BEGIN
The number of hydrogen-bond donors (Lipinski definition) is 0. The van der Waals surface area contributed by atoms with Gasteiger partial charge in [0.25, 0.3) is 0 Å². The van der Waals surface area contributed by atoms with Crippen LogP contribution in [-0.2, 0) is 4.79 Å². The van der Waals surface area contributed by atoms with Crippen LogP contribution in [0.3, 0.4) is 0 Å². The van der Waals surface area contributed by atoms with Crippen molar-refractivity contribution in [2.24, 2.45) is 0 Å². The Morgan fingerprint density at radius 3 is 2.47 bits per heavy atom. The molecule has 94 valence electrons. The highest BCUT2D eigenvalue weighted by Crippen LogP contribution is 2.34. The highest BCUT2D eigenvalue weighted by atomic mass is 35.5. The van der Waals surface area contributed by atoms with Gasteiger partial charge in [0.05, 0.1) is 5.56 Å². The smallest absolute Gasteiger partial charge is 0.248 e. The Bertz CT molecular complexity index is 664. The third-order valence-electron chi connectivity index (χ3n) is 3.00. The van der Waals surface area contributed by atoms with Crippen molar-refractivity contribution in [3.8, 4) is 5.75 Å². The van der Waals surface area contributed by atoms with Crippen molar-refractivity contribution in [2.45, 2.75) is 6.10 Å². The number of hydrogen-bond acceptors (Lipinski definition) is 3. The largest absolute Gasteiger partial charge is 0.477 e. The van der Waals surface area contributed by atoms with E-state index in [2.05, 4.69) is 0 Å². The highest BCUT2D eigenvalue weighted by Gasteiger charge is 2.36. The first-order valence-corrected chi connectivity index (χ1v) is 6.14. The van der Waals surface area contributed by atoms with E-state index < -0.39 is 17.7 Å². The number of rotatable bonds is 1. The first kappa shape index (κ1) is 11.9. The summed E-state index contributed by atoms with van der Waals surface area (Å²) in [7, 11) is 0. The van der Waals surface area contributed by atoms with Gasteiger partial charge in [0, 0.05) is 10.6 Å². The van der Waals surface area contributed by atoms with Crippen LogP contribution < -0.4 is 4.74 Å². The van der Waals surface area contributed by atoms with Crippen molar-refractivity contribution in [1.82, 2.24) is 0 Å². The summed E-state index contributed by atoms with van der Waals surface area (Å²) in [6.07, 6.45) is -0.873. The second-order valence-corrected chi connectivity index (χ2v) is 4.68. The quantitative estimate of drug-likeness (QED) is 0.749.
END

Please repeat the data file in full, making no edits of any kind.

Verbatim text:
The number of hydrogen-bond donors (Lipinski definition) is 0. The van der Waals surface area contributed by atoms with Gasteiger partial charge in [0.25, 0.3) is 0 Å². The van der Waals surface area contributed by atoms with Crippen LogP contribution in [-0.2, 0) is 4.79 Å². The van der Waals surface area contributed by atoms with Crippen LogP contribution in [0.3, 0.4) is 0 Å². The van der Waals surface area contributed by atoms with Crippen molar-refractivity contribution in [2.24, 2.45) is 0 Å². The Morgan fingerprint density at radius 3 is 2.47 bits per heavy atom. The molecule has 94 valence electrons. The highest BCUT2D eigenvalue weighted by Crippen LogP contribution is 2.34. The highest BCUT2D eigenvalue weighted by atomic mass is 35.5. The van der Waals surface area contributed by atoms with Gasteiger partial charge in [0.05, 0.1) is 5.56 Å². The smallest absolute Gasteiger partial charge is 0.248 e. The Bertz CT molecular complexity index is 664. The third-order valence-electron chi connectivity index (χ3n) is 3.00. The van der Waals surface area contributed by atoms with Crippen molar-refractivity contribution in [3.8, 4) is 5.75 Å². The van der Waals surface area contributed by atoms with Crippen molar-refractivity contribution in [2.45, 2.75) is 6.10 Å². The number of hydrogen-bond acceptors (Lipinski definition) is 3. The largest absolute Gasteiger partial charge is 0.477 e. The van der Waals surface area contributed by atoms with E-state index in [2.05, 4.69) is 0 Å². The highest BCUT2D eigenvalue weighted by Gasteiger charge is 2.36. The first-order valence-corrected chi connectivity index (χ1v) is 6.14. The van der Waals surface area contributed by atoms with E-state index < -0.39 is 17.7 Å². The number of rotatable bonds is 1. The first kappa shape index (κ1) is 11.9. The summed E-state index contributed by atoms with van der Waals surface area (Å²) in [7, 11) is 0. The van der Waals surface area contributed by atoms with Gasteiger partial charge in [0, 0.05) is 10.6 Å². The van der Waals surface area contributed by atoms with Crippen LogP contribution < -0.4 is 4.74 Å². The van der Waals surface area contributed by atoms with Crippen molar-refractivity contribution in [1.82, 2.24) is 0 Å². The summed E-state index contributed by atoms with van der Waals surface area (Å²) in [6.07, 6.45) is -0.873. The second-order valence-corrected chi connectivity index (χ2v) is 4.68. The quantitative estimate of drug-likeness (QED) is 0.749.